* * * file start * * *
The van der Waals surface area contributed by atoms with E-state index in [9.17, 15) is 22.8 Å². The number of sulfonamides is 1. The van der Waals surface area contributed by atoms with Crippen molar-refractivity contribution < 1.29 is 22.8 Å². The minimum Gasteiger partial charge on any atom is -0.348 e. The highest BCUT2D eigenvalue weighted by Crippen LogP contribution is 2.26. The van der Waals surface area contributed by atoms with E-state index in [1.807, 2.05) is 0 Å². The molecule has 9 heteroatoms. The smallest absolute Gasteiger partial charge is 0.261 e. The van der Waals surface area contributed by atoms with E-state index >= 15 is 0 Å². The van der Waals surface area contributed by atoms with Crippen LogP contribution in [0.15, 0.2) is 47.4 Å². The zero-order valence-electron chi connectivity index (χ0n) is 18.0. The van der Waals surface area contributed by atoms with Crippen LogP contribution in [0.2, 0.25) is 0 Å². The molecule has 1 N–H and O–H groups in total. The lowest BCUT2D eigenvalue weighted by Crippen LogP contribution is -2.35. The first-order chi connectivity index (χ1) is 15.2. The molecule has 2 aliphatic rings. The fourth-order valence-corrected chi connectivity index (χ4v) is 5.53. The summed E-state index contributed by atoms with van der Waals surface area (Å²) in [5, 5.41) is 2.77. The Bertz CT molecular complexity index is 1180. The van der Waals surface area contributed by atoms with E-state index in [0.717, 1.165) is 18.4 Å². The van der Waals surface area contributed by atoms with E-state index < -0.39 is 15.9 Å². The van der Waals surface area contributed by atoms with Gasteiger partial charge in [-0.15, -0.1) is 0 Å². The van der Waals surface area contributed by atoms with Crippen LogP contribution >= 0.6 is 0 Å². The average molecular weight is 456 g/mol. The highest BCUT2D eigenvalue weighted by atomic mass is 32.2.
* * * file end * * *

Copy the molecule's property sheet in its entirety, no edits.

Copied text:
The van der Waals surface area contributed by atoms with E-state index in [9.17, 15) is 22.8 Å². The number of sulfonamides is 1. The van der Waals surface area contributed by atoms with Crippen molar-refractivity contribution < 1.29 is 22.8 Å². The minimum Gasteiger partial charge on any atom is -0.348 e. The highest BCUT2D eigenvalue weighted by Crippen LogP contribution is 2.26. The van der Waals surface area contributed by atoms with E-state index in [1.807, 2.05) is 0 Å². The molecule has 9 heteroatoms. The smallest absolute Gasteiger partial charge is 0.261 e. The van der Waals surface area contributed by atoms with E-state index >= 15 is 0 Å². The van der Waals surface area contributed by atoms with Crippen LogP contribution in [0.15, 0.2) is 47.4 Å². The zero-order valence-electron chi connectivity index (χ0n) is 18.0. The van der Waals surface area contributed by atoms with Crippen LogP contribution in [0.2, 0.25) is 0 Å². The molecule has 1 N–H and O–H groups in total. The lowest BCUT2D eigenvalue weighted by Crippen LogP contribution is -2.35. The first-order chi connectivity index (χ1) is 15.2. The molecule has 2 aliphatic rings. The fourth-order valence-corrected chi connectivity index (χ4v) is 5.53. The summed E-state index contributed by atoms with van der Waals surface area (Å²) in [5, 5.41) is 2.77. The Bertz CT molecular complexity index is 1180. The van der Waals surface area contributed by atoms with E-state index in [0.717, 1.165) is 18.4 Å². The van der Waals surface area contributed by atoms with E-state index < -0.39 is 15.9 Å². The van der Waals surface area contributed by atoms with Gasteiger partial charge in [-0.15, -0.1) is 0 Å². The van der Waals surface area contributed by atoms with Crippen LogP contribution >= 0.6 is 0 Å². The average molecular weight is 456 g/mol. The highest BCUT2D eigenvalue weighted by atomic mass is 32.2.